LONDON (Reuters) - Encouraging soundings from Chinese factories from last month helped prop up world stocks first this on Monday, although there was little clarity on the U.S.-China trade talks and some anxiety about the stability of Germany’s coalition government.
After a Thanksgiving-related wobble on Wall St late last week, global stock indices had backed away from the record highs they came within a hair’s breadth of over the past seven days.
But Monday has seen some stabilisation and rebound. China’s Caixin/Markit manufacturing survey showed factory activity unexpectedly expanded last month at its fastest pace in almost three years.
That was enough to lift Shanghai stocks from three-month lows hit on Friday, even if the net gains on the day ended up being modest. Japan’s Nikkei outperformed in the region with gains of 1% as the yen weakened to its lowest since May against the dollar.
Hong Kong’s Hang Seng was also up smartly with gains of about 0.5%. U.S. stock futures were up about 0.2%, with 10-year Treasury yields climbing back above 1.8% for the first time in almost two weeks and the yield curve between 3 months and 10 years steepened to 24 basis points.
There were conflicting reports on progress in the trade war. China's Global Times newspaper reported on Sunday that Beijing's top priority in any phase one trade deal with the United States is the removal of existing tariffs on Chinese goods and that the United States was resisting that.
News website Axios also reported on Sunday, citing a source close to U.S. President Donald Trump's negotiating team, that trade talks between the United States and China were now "stalled because of Hong Kong legislation", following the bill signed by Trump on Wednesday backing Hong Kong protesters.
It was unclear whether these problems now meant the Dec. 15 deadline for further U.S. tariff rises on Chinese goods would be missed, although markets appear to assume that some postponement of that deadline is likely even without a comprehensive ‘Phase One’ agreement. Trump visits Britain on Monday ahead of the week’s NATO summit near London.
In Europe, 10-year German bund yields rose 5 basis points first thing amid anxiety over what a new leadership for the Social Democrat party meant for the durability of the standing coalition with Chancellor Angela Merkel’s Christian Democrats.
Two strong leftist critics of the coalition - Norbert Walter-Borjans and Saskia Esken - won a vote for leadership of the SPD on Saturday, although they insisted they would back the existing arrangement for the time being.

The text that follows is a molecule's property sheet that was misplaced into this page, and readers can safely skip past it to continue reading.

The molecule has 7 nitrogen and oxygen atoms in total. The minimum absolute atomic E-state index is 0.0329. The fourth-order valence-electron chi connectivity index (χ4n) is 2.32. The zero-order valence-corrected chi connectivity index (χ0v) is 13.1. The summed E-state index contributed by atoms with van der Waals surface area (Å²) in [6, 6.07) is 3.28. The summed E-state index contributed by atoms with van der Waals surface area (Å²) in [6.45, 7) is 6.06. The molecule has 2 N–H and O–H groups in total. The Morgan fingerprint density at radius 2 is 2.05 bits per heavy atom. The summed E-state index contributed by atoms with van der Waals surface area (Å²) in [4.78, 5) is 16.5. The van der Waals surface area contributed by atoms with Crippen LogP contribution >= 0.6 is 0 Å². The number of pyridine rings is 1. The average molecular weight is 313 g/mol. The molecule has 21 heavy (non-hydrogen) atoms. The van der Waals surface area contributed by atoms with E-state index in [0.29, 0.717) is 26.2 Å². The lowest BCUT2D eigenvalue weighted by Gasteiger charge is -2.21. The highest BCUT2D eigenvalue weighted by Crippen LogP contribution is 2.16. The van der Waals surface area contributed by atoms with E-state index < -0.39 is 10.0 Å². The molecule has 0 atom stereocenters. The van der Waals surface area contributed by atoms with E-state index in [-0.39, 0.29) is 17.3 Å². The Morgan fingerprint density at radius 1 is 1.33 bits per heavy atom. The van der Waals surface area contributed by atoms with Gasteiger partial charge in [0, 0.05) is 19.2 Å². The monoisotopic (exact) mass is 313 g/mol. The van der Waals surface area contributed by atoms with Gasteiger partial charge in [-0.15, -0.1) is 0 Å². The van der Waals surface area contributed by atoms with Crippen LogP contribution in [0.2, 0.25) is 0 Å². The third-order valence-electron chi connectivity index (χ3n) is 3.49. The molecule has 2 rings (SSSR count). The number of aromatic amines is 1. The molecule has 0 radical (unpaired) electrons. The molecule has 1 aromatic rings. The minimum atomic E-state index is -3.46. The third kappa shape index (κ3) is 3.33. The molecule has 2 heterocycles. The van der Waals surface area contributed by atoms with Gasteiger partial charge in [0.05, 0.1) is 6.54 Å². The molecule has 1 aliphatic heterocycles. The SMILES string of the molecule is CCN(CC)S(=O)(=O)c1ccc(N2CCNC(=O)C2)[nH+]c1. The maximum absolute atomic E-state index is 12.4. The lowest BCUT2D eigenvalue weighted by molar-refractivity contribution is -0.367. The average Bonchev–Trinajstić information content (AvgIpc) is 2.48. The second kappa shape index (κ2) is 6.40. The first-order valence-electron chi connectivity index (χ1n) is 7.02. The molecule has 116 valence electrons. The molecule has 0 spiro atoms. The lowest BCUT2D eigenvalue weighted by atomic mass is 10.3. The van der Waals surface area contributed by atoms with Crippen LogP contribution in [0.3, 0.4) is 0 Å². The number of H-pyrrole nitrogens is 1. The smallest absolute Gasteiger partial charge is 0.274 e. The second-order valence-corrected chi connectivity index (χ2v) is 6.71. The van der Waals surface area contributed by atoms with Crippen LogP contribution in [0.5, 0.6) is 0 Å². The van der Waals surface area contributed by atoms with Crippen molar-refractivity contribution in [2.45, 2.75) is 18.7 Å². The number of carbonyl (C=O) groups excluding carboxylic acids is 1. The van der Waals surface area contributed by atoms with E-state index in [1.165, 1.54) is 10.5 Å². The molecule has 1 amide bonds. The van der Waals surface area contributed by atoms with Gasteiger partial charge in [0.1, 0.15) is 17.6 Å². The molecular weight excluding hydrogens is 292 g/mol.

Euro/dollar was steady just above $1.10. European Central Bank chief Christine Lagarde testifies to the European Parliament later on Monday.
The latest opinion polls in the UK election, meantime, continue to a slight narrowing of the lead for Prime Minister Boris Johnson’s Conservatives over their nearest rivals.
Sterling was steady, however, with betting markets still putting a more than 70% chance that the Conservatives will secure an overall parliamentary majority on Dec. 12 and follow through with Brexit on Jan. 31 under the auspices of Johnson’s deal with Brussels.
Elsewhere, oil prices bounced back about 1% on Monday amid some indications OPEC may deepen output cuts at its meeting this week. Brent crude futures rebounded 66 cents, or 1.1%, to $61.15 a barrel after sliding on Friday.
On the European corporate news front, shares in Ted Baker, which just announced that the value of its inventory has been overstated, fell 8% at the open. Another likely volatile stock is Denmark’s Chemometec, which has appointed a new CEO after the unexpected departure of the incumbent triggered a 18% fall Friday. Its stock rebounded 14% first thing.
Deutsche Bank will also be closely watched with a Reuters exclusive indicating the lender’s role in the Danske money laundering scandal is being thoroughly investigated in the United States.
In Switzerland the ongoing dispute for Schmolz+Bickenbach could also make some sparkle. In M&A, the takeover battle for Just Eat is also in the spotlight after shareholder Cat Rock Capital said Takeaway.com offer should be accepted unless Prosus ups its bid to 925p.
Unicredit’s sale of a stake in Turkey’s Yapi could also give the Italian lender a little boost at the open.
— A look at the day ahead from EMEA Markets Editor Mike Dolan. The views expressed are his own —